WASHINGTON (Reuters) - Here is the status as of late Sunday in negotiations to raise the U.S. $14.3 trillion debt limit.
* President Barack Obama has no scheduled face-to-face meetings with Democratic and Republican leaders in Congress.
* The U.S. Senate this week could take up a fallback plan to raise the debt limit, Democratic aides say. It is based on a proposal first offered by Senate Republican leader Mitch McConnell that would allow Obama to raise the debt ceiling and leave it to Congress to block the move.
*McConnell and Senate Majority Leader Harry Reid have been discussing ways to make the proposal more acceptable to Democrats. It could include about $1.5 trillion in spending cuts and set up a bipartisan congressional panel to find further budget savings.
* White House budget director Jack Lew tells Sunday talk shows that lawmakers have time to reach a deal on substantial deficit reduction ahead of an August 2 deadline when the government will be unable to pay all of its bills.
* Senator Dick Durbin, the second ranking Democrat in the Senate, says on NBC's "Meet the Press" the Senate this week will consider a constitutional amendment to balance the budget as sought by Republicans. It will not pass, he says.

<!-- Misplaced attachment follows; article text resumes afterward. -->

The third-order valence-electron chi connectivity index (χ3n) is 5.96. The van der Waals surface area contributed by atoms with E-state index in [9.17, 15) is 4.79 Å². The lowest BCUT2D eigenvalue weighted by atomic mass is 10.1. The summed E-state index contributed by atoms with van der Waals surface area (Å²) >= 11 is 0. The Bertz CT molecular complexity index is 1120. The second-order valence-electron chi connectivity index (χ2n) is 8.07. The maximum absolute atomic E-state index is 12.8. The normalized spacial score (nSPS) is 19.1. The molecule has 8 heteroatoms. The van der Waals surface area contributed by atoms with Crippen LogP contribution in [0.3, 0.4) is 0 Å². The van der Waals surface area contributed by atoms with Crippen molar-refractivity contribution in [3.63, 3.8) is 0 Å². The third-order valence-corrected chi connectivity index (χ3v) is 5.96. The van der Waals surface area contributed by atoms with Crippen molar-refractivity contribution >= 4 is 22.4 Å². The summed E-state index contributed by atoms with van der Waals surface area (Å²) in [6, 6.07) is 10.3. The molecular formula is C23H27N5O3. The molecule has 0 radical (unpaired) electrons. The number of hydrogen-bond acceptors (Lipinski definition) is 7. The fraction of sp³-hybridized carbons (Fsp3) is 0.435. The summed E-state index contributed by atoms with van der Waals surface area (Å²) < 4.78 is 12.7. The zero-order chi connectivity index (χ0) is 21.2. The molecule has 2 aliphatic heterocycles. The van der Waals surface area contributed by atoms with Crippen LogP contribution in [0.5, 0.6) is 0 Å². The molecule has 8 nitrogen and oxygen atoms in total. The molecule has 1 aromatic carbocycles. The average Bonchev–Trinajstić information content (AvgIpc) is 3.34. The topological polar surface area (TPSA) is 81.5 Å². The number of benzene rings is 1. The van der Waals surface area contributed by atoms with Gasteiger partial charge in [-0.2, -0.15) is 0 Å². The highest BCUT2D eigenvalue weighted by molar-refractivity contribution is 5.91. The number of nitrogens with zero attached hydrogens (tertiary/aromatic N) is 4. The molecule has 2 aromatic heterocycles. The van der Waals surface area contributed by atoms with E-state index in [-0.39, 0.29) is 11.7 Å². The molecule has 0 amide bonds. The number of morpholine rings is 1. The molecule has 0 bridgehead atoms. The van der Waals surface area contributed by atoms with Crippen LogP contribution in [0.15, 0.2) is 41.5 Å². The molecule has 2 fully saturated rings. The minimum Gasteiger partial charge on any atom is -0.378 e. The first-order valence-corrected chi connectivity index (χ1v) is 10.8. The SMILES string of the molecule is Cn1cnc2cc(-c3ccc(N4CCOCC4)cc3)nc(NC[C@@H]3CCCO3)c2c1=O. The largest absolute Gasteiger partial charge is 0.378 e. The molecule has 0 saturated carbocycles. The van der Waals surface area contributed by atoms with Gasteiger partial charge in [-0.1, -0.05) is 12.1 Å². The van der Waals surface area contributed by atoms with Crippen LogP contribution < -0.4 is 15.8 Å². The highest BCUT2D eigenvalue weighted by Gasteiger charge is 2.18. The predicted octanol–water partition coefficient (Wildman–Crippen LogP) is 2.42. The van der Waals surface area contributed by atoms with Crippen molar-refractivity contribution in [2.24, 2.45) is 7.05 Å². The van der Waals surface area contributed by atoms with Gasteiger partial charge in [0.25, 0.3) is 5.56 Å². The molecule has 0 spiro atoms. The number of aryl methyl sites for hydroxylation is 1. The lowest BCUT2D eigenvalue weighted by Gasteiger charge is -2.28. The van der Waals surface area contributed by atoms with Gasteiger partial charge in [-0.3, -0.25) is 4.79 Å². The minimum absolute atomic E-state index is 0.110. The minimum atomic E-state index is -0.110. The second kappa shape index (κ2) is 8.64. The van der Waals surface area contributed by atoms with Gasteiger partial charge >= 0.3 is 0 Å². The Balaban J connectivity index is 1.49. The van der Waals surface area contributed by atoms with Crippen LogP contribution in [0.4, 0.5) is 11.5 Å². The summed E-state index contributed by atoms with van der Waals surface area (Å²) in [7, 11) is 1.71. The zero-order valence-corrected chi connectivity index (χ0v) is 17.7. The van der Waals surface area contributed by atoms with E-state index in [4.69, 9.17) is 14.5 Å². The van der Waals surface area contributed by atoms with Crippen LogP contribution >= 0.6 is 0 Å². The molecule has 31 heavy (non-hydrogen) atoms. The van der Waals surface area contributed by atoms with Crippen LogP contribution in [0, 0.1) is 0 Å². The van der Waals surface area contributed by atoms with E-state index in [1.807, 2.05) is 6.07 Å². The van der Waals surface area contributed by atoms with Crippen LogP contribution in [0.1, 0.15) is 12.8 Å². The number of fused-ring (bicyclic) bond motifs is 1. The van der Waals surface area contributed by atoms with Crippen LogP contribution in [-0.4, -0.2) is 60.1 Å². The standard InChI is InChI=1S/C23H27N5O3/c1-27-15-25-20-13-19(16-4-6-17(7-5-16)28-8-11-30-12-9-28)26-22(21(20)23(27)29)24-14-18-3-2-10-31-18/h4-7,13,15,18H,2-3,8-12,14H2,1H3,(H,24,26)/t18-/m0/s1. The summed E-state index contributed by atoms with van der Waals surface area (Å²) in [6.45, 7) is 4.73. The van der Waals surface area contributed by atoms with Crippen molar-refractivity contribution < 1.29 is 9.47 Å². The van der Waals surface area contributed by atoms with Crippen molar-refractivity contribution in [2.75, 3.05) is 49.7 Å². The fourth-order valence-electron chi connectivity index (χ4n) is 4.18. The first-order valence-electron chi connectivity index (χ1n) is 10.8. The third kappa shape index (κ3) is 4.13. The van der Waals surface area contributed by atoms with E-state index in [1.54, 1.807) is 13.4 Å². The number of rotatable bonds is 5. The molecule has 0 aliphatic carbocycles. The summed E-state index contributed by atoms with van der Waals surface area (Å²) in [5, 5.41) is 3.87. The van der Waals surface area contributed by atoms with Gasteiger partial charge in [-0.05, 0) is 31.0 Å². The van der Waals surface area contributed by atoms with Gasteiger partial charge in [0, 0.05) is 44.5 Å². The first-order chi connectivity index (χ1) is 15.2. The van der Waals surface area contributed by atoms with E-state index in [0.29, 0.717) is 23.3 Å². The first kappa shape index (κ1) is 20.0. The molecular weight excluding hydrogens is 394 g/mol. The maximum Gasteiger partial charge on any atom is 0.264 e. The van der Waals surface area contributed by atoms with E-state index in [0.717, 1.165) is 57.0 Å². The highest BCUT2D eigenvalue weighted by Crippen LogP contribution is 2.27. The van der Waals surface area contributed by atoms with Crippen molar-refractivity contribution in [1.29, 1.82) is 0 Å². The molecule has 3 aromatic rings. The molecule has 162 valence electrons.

* Senator Jon Kyl, the second ranking Republican in the Senate, tells ABC's "the United States will not default on its debt."
* Republican Senator Jim DeMint says on NBC's "Meet the Press" it is time to "draw a line in the sand" because "a day of reckoning is going to come."
* Republican Senator Tom Coburn, who has participated in bipartisan deficit reduction talks, tells CBS's "Face the Nation" that he will offer an ambitious plan to cut the deficit by $9 trillion over 10 years. He concedes it won't pass the Senate. It includes items difficult for Republicans such as cuts for defense spending and revenue increases from closing special interest tax breaks.
* The Republican-led House to vote on Tuesday on a plan calling for immediate spending cuts and capping the level of federal spending to a percentage of the economy, 18 percent by 2021. The House also is to consider a constitutional amendment requiring a balanced federal budget.
* Lawmakers are under intense pressure from state governors, U.S. businesses and U.S. creditors to strike a deal and raise the debt limit.
(Reporting by Donna Smith; Editing by Vicki Allen)